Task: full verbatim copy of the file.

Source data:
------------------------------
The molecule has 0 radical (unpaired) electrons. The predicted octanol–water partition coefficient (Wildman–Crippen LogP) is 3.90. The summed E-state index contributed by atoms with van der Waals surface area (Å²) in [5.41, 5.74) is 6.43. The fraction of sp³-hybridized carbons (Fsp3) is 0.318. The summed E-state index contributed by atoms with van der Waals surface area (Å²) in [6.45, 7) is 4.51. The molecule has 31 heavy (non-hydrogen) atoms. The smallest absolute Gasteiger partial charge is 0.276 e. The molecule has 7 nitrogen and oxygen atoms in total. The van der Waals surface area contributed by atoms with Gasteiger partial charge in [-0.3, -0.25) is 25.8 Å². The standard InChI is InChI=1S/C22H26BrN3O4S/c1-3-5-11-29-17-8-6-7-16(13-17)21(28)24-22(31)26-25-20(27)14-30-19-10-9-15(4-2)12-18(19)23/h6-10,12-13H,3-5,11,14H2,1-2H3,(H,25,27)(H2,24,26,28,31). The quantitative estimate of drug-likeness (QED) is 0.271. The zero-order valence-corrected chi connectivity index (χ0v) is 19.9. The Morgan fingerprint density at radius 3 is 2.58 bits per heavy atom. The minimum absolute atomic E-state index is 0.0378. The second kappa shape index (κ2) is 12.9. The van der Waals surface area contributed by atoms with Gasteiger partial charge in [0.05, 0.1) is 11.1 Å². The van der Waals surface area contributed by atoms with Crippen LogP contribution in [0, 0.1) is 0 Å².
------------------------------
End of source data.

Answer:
The molecule has 0 radical (unpaired) electrons. The predicted octanol–water partition coefficient (Wildman–Crippen LogP) is 3.90. The summed E-state index contributed by atoms with van der Waals surface area (Å²) in [5.41, 5.74) is 6.43. The fraction of sp³-hybridized carbons (Fsp3) is 0.318. The summed E-state index contributed by atoms with van der Waals surface area (Å²) in [6.45, 7) is 4.51. The molecule has 31 heavy (non-hydrogen) atoms. The smallest absolute Gasteiger partial charge is 0.276 e. The molecule has 7 nitrogen and oxygen atoms in total. The van der Waals surface area contributed by atoms with Gasteiger partial charge in [-0.3, -0.25) is 25.8 Å². The standard InChI is InChI=1S/C22H26BrN3O4S/c1-3-5-11-29-17-8-6-7-16(13-17)21(28)24-22(31)26-25-20(27)14-30-19-10-9-15(4-2)12-18(19)23/h6-10,12-13H,3-5,11,14H2,1-2H3,(H,25,27)(H2,24,26,28,31). The quantitative estimate of drug-likeness (QED) is 0.271. The zero-order valence-corrected chi connectivity index (χ0v) is 19.9. The Morgan fingerprint density at radius 3 is 2.58 bits per heavy atom. The minimum absolute atomic E-state index is 0.0378. The second kappa shape index (κ2) is 12.9. The van der Waals surface area contributed by atoms with Gasteiger partial charge in [0.05, 0.1) is 11.1 Å². The van der Waals surface area contributed by atoms with Crippen LogP contribution in [0, 0.1) is 0 Å².